by Mariana Rodriguez Pareja & Salvador Herencia Carrasco on 23 Aug 2011 | Comments
A beautiful and cultural tourist destination, Guatemala hides the scars of a very violent past. It has been the scene of ruthless and unthinkable human rights violations, with little accountability for perpetrators of vast injustices. Its people have witnessed the fissure of their society’s thread, especially as many victims of these violations have almost always been forgotten by the State. In order to completely reconcile its past and consolidate it with a strong future, Guatemala should ratify the Rome Statute, a treaty in international criminal justice that allows for victim participation in proceedings at the International Criminal Court – the first permanent international criminal court capable of trying individual perpetrators of genocide, war crimes, and crimes against humanity.
Between 1960 and 1996, Guatemala was devastated by violence and genocide resulting in the death of 200,000 people and victimizing an entire nation. According to the report by Guatemala’s Truth and Reconciliation Commission, Comisión para el Esclarecimiento Histórico- Memoria del Silencio, government forces under the de facto presidency of General Efrain Rios Montt were found to have committed more than 600 massacres, homicide, forced disappearances, and other horrendous crimes, particularly against rural and indigenous communities.
One such massacre occurred on 6 December 1982 in the small village of Las Dos Erres, where government forces assassinated 200 people, including women and children. On 2 August 2011, a local tribunal in Guatemala City sentenced four former soldiers from an elite unit of the Armed Forces to 6006 years each, a welcome verdict for the hundreds of victims and the community. Although the trial was barely addressed in the local media, it served to advance the country’s process of recovery and set an important precedent for justice in Guatemala.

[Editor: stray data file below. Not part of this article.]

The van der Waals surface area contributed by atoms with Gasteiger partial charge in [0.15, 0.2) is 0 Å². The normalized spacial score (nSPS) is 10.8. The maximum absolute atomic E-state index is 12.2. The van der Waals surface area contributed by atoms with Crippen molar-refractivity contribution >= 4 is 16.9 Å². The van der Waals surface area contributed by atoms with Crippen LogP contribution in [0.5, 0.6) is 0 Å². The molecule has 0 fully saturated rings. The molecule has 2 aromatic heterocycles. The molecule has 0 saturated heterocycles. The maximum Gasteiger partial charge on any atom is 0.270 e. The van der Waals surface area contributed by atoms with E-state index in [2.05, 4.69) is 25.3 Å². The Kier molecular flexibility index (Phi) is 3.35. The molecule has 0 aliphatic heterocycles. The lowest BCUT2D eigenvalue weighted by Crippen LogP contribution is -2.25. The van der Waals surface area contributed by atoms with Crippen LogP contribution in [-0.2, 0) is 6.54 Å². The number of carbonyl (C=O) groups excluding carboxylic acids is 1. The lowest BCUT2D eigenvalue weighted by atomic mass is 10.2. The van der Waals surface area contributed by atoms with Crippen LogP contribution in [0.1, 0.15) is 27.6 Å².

Regional Acceptance of the Rome Statute
As stated in a previous post on this website, Latin America has showed a true commitment towards the principles that build the Rome Statute . As of August 2011, 116 states have ratified the Rome Statute, including 15 of 19 Latin American countries, thereby demonstrating the commitment from the world and region to ending impunity and adhering to the rule of law. Furthermore, there is an explicit degree of commitment and participation at the ICC from high-level officials from Latin America: the ICC Chief Prosecutor, Luis Moreno-Ocampo, comes from Argentina; as well, many judges from Latin America serving on the ICC judicial bench, from Costa Rica, from Bolivia, from Brazil and Argentina.
On the other hand, Latin American courts have interpreted and applied international criminal law vis-à-vis their international obligations, especially the American Convention on Human Rights, to prosecute perpetrators of grave violations of human rights and crimes against humanity. Given this commitment and regional effort to end impunity, what is delaying Guatemala’s ratification of the Rome Statute?